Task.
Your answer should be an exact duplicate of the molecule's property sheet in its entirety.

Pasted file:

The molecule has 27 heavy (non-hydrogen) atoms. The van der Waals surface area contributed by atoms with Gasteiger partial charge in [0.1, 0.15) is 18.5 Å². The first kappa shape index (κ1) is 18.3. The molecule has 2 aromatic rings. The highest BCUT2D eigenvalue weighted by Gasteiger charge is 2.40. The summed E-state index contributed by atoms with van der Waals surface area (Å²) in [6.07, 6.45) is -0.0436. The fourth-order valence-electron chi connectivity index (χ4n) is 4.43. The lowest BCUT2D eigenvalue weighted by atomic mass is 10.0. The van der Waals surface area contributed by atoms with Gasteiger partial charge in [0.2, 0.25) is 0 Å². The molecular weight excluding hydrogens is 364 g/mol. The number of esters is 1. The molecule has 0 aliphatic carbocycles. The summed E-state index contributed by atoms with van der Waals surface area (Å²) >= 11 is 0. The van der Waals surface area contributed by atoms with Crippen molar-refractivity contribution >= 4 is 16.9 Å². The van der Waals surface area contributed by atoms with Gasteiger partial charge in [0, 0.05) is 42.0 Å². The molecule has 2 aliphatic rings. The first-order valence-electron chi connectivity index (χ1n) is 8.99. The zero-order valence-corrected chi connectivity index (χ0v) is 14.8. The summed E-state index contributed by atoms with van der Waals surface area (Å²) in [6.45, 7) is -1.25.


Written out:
The molecule has 27 heavy (non-hydrogen) atoms. The van der Waals surface area contributed by atoms with Gasteiger partial charge in [0.1, 0.15) is 18.5 Å². The first kappa shape index (κ1) is 18.3. The molecule has 2 aromatic rings. The highest BCUT2D eigenvalue weighted by Gasteiger charge is 2.40. The summed E-state index contributed by atoms with van der Waals surface area (Å²) in [6.07, 6.45) is -0.0436. The fourth-order valence-electron chi connectivity index (χ4n) is 4.43. The lowest BCUT2D eigenvalue weighted by atomic mass is 10.0. The van der Waals surface area contributed by atoms with Gasteiger partial charge in [0.2, 0.25) is 0 Å². The molecular weight excluding hydrogens is 364 g/mol. The number of esters is 1. The molecule has 0 aliphatic carbocycles. The summed E-state index contributed by atoms with van der Waals surface area (Å²) >= 11 is 0. The van der Waals surface area contributed by atoms with Crippen molar-refractivity contribution >= 4 is 16.9 Å². The van der Waals surface area contributed by atoms with Gasteiger partial charge in [0, 0.05) is 42.0 Å². The molecule has 2 aliphatic rings. The first-order valence-electron chi connectivity index (χ1n) is 8.99. The zero-order valence-corrected chi connectivity index (χ0v) is 14.8. The summed E-state index contributed by atoms with van der Waals surface area (Å²) in [6.45, 7) is -1.25.